What could they have done differently? Well there are, of course, many innovative possibilities. One that comes to mind is following the GEICO or KFC model and developing a memorable spokesperson character… that endlessly makes a simple claim. Perhaps while riding in the highly recognizable balloon to bring the logo “to life”. What better vantage point, than being above the rest?

We think RE/MAX would have been well-served to remember one truth about Real Estate. People don’t choose to work with brands. They choose to work with people — individual agents.

And, in fairness, RE/MAX did remember a piece of that. Another component of their campaign is their RE/MAX Hustle website… which allows agents to make their own commercials and other marketing materials. The site has clips and additional assets that agents can use to create something that’s more uniquely theirs.

Sort of. There doesn’t appear to be much room — on closer examination — for much creativity. People don’t get into Real Estate because they’re good at writing and acting, after all. Yet just maybe, RE/MAX has begun to realize that potential is there to tap into the stories and personalities of their agents, to create a future content program… that’s truly different.

Will that actually happen? The lawyers and their compliance departments might argue that it’s very difficult. But don’t count out the brand’s marketing potential — when they merely channel the same energy into that type of branding — as they did into their main campaign ads.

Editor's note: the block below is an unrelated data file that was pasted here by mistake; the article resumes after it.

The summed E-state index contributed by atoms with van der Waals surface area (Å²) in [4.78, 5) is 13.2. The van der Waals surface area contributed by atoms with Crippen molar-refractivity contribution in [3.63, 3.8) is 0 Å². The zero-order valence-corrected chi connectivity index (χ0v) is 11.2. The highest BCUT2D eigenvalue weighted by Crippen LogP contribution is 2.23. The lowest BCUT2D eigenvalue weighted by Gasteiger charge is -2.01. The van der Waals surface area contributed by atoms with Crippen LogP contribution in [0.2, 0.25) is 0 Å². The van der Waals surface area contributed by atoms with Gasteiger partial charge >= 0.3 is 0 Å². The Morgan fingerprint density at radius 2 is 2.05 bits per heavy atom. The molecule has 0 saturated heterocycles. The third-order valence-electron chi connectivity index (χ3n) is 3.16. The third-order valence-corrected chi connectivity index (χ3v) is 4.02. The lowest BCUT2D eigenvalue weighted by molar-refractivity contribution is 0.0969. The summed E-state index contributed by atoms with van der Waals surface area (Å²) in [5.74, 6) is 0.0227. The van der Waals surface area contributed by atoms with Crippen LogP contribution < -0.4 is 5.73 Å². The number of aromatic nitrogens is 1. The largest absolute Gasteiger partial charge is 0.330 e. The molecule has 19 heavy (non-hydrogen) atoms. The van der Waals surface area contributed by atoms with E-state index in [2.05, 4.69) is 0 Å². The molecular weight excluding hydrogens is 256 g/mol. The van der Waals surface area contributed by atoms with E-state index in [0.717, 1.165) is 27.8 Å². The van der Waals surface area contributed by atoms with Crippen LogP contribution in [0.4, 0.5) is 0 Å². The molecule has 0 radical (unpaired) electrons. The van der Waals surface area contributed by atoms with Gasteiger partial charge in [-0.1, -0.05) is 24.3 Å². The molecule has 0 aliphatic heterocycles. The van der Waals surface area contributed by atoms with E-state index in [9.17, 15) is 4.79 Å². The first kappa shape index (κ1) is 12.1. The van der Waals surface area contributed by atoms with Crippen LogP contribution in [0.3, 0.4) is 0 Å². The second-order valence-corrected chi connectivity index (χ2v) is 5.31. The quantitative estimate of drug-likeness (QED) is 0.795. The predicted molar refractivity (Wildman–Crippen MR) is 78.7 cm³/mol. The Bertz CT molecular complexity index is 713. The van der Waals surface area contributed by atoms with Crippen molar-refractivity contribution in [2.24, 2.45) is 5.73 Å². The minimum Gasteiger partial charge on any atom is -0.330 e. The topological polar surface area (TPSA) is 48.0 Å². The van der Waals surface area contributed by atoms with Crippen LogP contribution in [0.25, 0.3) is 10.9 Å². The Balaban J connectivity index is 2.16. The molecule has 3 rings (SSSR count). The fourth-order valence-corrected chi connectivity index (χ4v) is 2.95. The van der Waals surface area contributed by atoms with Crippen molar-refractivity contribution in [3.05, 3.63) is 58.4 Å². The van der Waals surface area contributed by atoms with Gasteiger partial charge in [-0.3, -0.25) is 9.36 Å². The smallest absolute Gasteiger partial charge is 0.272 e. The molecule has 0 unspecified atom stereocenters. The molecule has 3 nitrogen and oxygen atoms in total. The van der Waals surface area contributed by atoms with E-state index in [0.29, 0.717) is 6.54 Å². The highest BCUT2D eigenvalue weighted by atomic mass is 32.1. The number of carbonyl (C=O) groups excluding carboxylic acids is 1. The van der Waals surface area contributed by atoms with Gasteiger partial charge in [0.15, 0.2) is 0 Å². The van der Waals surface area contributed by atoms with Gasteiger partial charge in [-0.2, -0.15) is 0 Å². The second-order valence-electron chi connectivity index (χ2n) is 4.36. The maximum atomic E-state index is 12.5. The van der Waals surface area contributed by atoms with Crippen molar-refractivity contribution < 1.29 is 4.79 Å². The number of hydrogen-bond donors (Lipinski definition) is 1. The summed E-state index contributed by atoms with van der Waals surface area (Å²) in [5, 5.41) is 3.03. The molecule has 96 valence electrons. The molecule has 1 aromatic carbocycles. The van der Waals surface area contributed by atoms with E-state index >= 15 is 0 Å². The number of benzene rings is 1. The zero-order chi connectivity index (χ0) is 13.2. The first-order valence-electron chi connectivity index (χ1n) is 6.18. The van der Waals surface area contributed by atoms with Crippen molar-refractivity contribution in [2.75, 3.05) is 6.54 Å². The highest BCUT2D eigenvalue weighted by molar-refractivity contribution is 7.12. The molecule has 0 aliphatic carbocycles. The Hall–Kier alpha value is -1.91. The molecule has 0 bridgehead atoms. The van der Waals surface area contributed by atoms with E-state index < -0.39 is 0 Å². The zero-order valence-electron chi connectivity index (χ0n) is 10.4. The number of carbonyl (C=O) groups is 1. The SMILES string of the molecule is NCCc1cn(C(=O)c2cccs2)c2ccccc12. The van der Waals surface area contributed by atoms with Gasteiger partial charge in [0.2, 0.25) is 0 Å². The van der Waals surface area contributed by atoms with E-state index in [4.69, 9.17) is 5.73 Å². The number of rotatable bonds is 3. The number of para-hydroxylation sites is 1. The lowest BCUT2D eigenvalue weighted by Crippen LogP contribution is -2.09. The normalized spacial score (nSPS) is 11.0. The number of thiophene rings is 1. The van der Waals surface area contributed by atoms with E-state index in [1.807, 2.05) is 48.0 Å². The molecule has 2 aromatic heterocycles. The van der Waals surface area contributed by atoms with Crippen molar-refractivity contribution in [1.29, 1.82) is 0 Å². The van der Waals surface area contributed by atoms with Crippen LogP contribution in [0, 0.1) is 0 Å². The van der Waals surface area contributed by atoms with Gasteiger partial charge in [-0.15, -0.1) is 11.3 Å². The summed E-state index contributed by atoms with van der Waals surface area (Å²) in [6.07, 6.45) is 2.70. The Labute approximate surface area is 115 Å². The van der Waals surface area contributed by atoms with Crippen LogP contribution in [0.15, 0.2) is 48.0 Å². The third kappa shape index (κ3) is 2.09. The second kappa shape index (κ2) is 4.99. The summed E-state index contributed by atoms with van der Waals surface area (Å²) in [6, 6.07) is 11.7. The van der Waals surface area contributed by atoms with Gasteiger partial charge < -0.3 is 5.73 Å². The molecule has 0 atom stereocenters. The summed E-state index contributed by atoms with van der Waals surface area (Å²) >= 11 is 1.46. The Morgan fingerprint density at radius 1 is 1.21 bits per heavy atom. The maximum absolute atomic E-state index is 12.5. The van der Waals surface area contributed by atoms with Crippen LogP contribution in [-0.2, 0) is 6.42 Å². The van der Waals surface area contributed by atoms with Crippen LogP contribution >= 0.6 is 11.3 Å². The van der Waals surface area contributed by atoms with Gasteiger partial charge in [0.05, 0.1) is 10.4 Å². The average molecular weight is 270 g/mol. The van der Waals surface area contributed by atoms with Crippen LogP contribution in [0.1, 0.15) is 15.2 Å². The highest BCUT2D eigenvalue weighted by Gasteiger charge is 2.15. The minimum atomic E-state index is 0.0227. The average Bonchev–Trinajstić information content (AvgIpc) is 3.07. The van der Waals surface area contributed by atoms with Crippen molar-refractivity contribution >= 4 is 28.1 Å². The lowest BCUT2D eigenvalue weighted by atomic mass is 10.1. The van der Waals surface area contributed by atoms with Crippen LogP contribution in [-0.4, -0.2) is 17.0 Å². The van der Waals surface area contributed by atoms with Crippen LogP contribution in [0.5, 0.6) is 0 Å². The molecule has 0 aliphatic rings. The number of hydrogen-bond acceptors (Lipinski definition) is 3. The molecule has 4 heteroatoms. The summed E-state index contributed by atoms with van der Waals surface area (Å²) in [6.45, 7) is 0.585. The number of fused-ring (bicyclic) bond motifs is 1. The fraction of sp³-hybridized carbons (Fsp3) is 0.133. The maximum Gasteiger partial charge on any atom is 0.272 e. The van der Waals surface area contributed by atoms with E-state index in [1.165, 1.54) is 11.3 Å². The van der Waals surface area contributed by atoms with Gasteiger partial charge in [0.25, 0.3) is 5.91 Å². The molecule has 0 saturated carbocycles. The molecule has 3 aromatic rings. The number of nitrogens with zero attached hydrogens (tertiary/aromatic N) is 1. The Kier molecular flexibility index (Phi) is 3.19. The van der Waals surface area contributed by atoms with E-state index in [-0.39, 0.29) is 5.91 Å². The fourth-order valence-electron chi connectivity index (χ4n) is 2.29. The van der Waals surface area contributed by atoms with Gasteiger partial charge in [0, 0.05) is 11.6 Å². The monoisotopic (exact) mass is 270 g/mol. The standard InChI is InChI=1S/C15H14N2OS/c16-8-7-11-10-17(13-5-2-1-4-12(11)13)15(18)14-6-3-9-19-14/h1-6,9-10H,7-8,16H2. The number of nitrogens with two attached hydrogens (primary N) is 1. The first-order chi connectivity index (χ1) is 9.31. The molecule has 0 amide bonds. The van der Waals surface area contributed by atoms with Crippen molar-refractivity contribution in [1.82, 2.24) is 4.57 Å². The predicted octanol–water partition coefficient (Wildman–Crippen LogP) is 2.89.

Rocket Mortgage – Fun & Momentous

One of the traps that Super Bowl advertisers fall into is being creative — and funny — for their own sake. To a degree, the ads become more of a showcase for agencies… than for building brands or selling products.

At first glance, you might say that about Rocket Mortgage’s ads. The use of comedian Tracy Morgan was clearly designed to capture attention on advertising’s biggest stage.

Still, the ads were particularly well executed. They made good use of Morgan’s irreverent comedic style. And ridiculous scenarios to drive home an important point about the brand’s offering — addressing a key pain point when it comes to home mortgages. Being “certain”. Rather than, “pretty sure”.

So, the ads strike a good balance between being entertaining and being effective. But were they the best ads of the Super Bowl?

That’s a subjective assessment… and there was indeed a coordinated campaign behind getting people to vote for the ads. Morgan and others urged social media followers to go to USA Today’s survey to vote for the campaign. That’s hardly an objective indicator of true efficacy.

Regardless, the Rocket Mortgage ads were clearly big winners on Super Bowl Sunday. And that is significant in itself. Advertising during the Super Bowl used to be the exclusive playground of big beer, soft drinks and snack-food brands. The kinds of consumable products that demanded huge brand recognition.

Now, it seems like brands that support the home buying process have become big players on Super Bowl Sunday. And we’re thrilled that child-bearing age homeowners represent some of the most important audiences for building product brands too. Whether it’s because of the pandemic or due to the self-employed having mobility and looking for extra space outside of urban areas, American’s obsession with “home” has only intensified during the last year. 

We’re confident that this trend will continue.

And this trend will serve to raise the bar for other brands and advertisers, Super Bowl or not, as they compete in an increasingly crowded playing field.

Want to learn how the right messaging can set your brand apart in a competitive playing field? Send an email to Steve Kleber at